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Annual Review 2005/06
 
 
Executive Summary and Assessment of the Governors’ BBC World Service and Global News Consultative Group

The governors’ BBC World Service and global news consultative group provide the governors with an independent external assessment of the range and quality of BBC World Service output.

Professor Monojit ChatterjiProfessor Monojit Chatterji
Professor of Applied Economics, University of Dundee
Bill EmmottBill Emmott
Former Editor, The Economist
Sir Michael Perry CBESir Michael Perry, CBE
Former Chairman of Centrica plc
Stewart Purvis, CBEStewart Purvis, CBE
Former Chief Executive ITN

Review of BBC output

This year the research commissioned by the Consultative Group reviewed BBC World Service output in English for Africa, Urdu, Romanian, Persian and Spanish for South America.

Assessment of the consultative group

Overall we were satisfied that all BBC World Service output reviewed this year was of a good standard and that no significant concerns were identified.

We were encouraged by the positive comments made by the respondents to both the radio and particularly the online output.This was most notably the case for current listeners and users of the services, but also pleasing was the positive feedback from first-time users of the services, particularly for the online output. We found that BBC World Service continues to be associated with the highest standards in global news broadcasting. It is considered to be authoritative and reliable and an excellent source of detailed news and information, especially on global affairs.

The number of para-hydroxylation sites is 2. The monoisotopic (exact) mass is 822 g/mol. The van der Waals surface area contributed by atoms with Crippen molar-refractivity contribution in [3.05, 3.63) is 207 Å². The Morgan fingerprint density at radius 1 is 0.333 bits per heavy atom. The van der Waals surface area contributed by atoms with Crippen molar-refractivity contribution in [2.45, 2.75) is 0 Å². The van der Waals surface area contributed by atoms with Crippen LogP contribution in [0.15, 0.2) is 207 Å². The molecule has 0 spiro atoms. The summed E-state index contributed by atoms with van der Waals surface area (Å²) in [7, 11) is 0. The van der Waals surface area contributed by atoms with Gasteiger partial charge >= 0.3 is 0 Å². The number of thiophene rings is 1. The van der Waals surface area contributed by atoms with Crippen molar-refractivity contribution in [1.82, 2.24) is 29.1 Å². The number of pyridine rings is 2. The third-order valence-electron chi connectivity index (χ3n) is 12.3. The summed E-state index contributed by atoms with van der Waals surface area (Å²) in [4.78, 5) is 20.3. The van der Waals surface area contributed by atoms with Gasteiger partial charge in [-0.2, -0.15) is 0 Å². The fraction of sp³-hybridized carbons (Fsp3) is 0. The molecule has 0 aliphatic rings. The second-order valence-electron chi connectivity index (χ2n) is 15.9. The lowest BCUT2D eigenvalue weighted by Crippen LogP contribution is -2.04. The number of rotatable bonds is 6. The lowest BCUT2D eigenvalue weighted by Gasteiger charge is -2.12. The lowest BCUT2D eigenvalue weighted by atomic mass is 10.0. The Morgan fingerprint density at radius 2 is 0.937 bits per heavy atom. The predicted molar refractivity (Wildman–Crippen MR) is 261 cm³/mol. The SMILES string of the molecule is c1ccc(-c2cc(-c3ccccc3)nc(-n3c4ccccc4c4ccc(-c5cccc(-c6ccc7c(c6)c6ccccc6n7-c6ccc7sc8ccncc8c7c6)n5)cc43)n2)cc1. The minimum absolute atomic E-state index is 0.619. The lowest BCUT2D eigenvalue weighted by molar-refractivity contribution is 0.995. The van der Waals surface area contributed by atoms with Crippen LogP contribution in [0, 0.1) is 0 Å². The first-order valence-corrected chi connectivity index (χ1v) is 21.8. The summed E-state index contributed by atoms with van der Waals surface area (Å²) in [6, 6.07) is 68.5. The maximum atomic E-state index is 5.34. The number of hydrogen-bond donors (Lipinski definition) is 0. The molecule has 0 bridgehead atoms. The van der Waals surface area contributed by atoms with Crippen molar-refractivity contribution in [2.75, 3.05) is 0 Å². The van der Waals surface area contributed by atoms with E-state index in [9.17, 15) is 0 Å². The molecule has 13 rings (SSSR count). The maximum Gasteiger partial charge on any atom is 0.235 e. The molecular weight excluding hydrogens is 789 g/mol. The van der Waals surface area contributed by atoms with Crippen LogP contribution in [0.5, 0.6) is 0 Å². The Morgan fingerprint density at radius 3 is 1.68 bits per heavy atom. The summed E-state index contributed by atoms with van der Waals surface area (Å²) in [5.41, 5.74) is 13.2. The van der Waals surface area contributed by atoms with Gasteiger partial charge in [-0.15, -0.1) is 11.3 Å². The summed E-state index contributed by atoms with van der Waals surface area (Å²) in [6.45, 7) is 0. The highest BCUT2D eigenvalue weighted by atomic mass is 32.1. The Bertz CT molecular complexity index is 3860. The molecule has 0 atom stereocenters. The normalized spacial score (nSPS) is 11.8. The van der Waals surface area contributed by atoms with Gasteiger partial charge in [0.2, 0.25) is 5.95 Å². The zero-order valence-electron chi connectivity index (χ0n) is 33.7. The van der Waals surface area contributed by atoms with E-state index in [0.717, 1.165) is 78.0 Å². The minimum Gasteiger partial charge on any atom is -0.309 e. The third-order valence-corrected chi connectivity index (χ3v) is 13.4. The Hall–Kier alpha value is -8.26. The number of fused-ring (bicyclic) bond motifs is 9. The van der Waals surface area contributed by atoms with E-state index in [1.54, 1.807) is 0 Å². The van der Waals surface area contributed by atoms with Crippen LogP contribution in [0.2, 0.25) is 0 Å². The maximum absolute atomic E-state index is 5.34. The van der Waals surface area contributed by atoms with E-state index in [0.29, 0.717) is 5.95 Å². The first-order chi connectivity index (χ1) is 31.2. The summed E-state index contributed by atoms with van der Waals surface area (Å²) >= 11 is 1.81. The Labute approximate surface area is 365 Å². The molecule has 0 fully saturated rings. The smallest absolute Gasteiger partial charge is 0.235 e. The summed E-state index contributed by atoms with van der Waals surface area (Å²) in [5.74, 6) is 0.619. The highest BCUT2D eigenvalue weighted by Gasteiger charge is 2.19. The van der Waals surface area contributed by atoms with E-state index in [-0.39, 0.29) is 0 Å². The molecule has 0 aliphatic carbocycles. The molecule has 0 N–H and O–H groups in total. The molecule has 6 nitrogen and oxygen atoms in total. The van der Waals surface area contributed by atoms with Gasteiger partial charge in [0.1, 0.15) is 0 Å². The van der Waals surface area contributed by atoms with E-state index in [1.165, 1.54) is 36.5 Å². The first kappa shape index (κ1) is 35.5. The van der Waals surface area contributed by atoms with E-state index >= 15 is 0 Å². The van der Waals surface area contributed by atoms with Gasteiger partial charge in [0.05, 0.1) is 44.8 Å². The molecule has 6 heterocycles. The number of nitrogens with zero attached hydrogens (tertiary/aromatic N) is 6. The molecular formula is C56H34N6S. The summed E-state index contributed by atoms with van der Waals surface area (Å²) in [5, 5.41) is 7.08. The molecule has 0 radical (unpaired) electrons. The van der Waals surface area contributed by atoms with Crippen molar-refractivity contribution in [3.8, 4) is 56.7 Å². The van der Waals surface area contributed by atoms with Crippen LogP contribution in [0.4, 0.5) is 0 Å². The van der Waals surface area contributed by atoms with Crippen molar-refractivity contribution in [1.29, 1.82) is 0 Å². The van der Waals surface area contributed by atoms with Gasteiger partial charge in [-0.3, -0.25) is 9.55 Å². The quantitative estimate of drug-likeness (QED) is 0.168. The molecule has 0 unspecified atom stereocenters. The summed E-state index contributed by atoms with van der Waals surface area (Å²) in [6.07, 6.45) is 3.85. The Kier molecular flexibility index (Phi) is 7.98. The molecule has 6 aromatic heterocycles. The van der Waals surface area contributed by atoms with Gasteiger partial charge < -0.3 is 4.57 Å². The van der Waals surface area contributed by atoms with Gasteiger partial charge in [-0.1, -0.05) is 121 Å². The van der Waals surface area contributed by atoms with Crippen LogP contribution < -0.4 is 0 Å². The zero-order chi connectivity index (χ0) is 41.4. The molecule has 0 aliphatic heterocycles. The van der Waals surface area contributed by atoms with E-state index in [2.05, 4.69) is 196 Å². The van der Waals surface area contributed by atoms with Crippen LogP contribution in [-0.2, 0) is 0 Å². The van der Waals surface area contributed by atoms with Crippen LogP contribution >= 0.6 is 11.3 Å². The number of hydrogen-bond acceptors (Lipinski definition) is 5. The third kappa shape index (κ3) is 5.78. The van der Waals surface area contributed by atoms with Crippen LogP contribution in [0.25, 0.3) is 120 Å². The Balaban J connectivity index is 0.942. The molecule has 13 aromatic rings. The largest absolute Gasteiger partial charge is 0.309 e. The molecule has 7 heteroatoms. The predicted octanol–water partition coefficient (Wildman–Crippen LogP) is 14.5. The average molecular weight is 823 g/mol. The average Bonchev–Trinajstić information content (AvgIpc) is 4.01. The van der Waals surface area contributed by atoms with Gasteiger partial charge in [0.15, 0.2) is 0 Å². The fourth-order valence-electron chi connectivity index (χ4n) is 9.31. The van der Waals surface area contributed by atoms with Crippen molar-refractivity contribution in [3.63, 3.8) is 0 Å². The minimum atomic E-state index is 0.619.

In light of recent polarising world events, and opinions about those events, our research provided an opportunity to gauge how well BBC World Service was perceived to have handled these difficult issues.We were pleased to conclude that BBC World Service has maintained its reputation for impartiality and objectivity.There were no accusations of bias on international issues from the respondents. A few issues were raised, however, at a national or regional level. For example, in Africa some respondents felt the BBC adopted a Western attitude to Africa by regarding the continent as a ‘problem’. In Iran most notably, respondents thought BBC World Service was a fairly reliable service – more so than local stations – but there was still some scepticism since local stations suggest the BBC reports a British line. However, Iranian respondents recognised the value of BBC World Service in providing an alternative voice, uncensored by the Iranian government.

BBC World Service’s authenticity as an international voice, reporting on global affairs, was recognised across the countries we examined. However at a more local level we were also pleased to see the Urdu service complimented on being highly in tune with events in Pakistan; and the African service winning praise for having a grass-roots African feel to many programmes, such as Focus on Africa and Africa Have Your Say, using African voices from across the continent in a way that other stations do not.

There has been increased competition from new radio stations in many of the countries reviewed this year, particularly in Africa, Mexico and Pakistan. It was encouraging to see that BBC World Service has retained its image as a solid and reliable source of news and that its journalism is regarded as providing more detail than other radio stations, including international competitors. However, we were made aware that the proliferation of more lively local stations was changing expectations of news programmes (notably in Pakistan and Africa); some younger non-listeners perceive BBC World Service presentation to lack dynamism and energy. It will be important therefore to monitor the risk of BBC World Service being moved by its listeners into a more marginal role than it currently enjoys.